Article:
Farmers Cooperative’s latest expansion, in late summer 2016, consisted of building a GSI 788,000-bushel corrugated steel tank, far left.
Varna, IL — As corn and soybean yields continue to grow, so will Farmers Cooperative Association in Varna, IL.
That’s the philosophy General Manager Jay Junker shared during Grain Journal’s visit in early March, and it explains why the coop has added steel storage for nine consecutive summers. (Grain Journal featured two past projects at the coop in the January/February 2011 issue and January/February 2007 issue.)
“As long as we remain profitable, we’re going to continue adding storage, because we know yields aren’t going down, and weather is having less of an impact,” says Junker, who has managed the northwest-Illinois coop for 27 years.
Junker mentions that he prefers steel storage to temporary storage, because “I’m a stickler for grain quality, and we just don’t have the manpower to maintain a pile like I would want to.
“If we have the money, we’re always going to choose steel storage – they’re fixed assets, and nowadays they last for 25 years,” he explains.
Farmers Cooperative’s latest expansion, in late summer 2016, consisted of building a GSI 788,000-bushel corrugated steel tank.
The $1.6 million contract was awarded to Grain Flo Inc., Heyworth, IL (800-842-4875), which has served as general contractor on every major project at the coop since Junker became general manager in 1989.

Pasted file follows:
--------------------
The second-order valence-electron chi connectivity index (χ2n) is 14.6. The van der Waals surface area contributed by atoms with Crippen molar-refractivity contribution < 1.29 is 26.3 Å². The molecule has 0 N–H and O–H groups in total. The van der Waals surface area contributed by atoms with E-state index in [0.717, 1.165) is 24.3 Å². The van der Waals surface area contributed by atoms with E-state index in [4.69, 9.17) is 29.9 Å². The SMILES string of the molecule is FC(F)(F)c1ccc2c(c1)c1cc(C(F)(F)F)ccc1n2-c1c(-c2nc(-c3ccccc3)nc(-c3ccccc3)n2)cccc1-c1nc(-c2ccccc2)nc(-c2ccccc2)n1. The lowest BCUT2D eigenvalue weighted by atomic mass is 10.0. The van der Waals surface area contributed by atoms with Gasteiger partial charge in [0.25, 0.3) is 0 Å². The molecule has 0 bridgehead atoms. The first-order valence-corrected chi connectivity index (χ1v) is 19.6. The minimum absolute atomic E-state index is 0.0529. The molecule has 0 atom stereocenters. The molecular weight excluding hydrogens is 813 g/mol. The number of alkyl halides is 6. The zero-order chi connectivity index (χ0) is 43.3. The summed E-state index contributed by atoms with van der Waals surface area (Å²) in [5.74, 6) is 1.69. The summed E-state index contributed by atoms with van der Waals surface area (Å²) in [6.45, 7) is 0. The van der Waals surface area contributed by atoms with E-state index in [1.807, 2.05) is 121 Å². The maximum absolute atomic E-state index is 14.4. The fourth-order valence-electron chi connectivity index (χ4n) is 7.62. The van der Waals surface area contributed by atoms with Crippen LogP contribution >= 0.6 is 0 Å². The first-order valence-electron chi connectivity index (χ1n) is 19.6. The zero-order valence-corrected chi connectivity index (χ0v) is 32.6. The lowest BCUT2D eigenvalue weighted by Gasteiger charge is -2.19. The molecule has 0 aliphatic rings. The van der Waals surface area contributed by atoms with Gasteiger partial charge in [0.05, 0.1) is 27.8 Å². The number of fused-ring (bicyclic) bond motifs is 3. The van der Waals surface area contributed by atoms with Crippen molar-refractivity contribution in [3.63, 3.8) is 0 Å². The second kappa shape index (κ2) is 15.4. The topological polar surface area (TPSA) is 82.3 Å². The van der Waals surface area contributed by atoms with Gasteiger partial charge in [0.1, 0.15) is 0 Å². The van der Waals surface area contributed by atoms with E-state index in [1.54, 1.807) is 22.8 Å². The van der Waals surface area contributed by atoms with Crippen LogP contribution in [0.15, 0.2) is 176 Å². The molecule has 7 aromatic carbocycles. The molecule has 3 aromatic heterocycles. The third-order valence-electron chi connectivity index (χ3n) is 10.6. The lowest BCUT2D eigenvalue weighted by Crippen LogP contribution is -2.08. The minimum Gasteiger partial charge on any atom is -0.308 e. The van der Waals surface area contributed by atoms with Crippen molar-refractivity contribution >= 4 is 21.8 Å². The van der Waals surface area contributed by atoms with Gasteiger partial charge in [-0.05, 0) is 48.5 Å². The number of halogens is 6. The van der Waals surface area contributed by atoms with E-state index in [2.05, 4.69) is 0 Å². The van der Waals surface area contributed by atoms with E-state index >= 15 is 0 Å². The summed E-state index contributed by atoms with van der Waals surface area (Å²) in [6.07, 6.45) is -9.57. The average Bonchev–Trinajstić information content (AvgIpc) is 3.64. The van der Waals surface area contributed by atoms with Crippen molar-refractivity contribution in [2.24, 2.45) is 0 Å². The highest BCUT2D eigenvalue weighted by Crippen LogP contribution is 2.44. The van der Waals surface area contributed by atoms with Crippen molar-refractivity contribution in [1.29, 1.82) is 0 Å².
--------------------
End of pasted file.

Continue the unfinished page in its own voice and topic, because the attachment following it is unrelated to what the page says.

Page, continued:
“They do great work, of course, but they also are always available for emergencies or repairs. I know I can call them at 2 a.m. during harvest and have someone out to help us.”
Also hired for the project was SKS Engineers LLC, Decatur, IL (217-877-2100), which provided structural design for the foundation, which was built by M.B.I. Construction, Effingham, IL (217-868-2824); KDJ Sales & Service, Mackinaw, IL (309-359-3611), which did the electrical work; and Wieber Steel Construction, Altamont, SD (605-874-8247), which erected the tank.
The new flat-bottom, outside-stiffened tank measures 105 feet in diameter, 98 feet tall at the eaves, and 126 feet tall at the peak. It is equipped with four Chicago Blower 60-hp centrifugal fans, as well as thirteen 2-hp roof exhaust fans, providing 1/8 cfm per bushel of aeration through 8-inch-thick recessed trenches beneath the tank floor.
Also included in the new tank is a 12-inch Hutchinson/Mayrath zero-entry bin sweep, 13 Rolfes@Boone temperature monitoring cables, VEGA Americas level indicators, and an AgriDry 25,000-bph grain spreader (the facility’s third AgriDry spreader).
“The spreader has been nice,” says Junker. “Our FM concentration has definitely decreased in a big way.”
The new tank is filled by an overhead 25,000-bph GSI belt conveyor that runs from an existing GSI 25,000-bph receiving leg, and the tank empties into a GSI 15,000-bph drag conveyor in a 5-foot-x-5-foot above-ground tunnel.
“This turned out to be a very easy project, and we’re awfully happy that we decided to do it. M.B.I. laid the foundation in mid-August, and it was finished by October in time for harvest,” he says.
Junker mentions that during a visit in February Grain Flo plotted space for three additional tanks, and that he expects to build at least one this summer.
- Tucker Scharfenberg, associate editor
Reprinted from GRAIN JOURNAL March/April 2017 Issue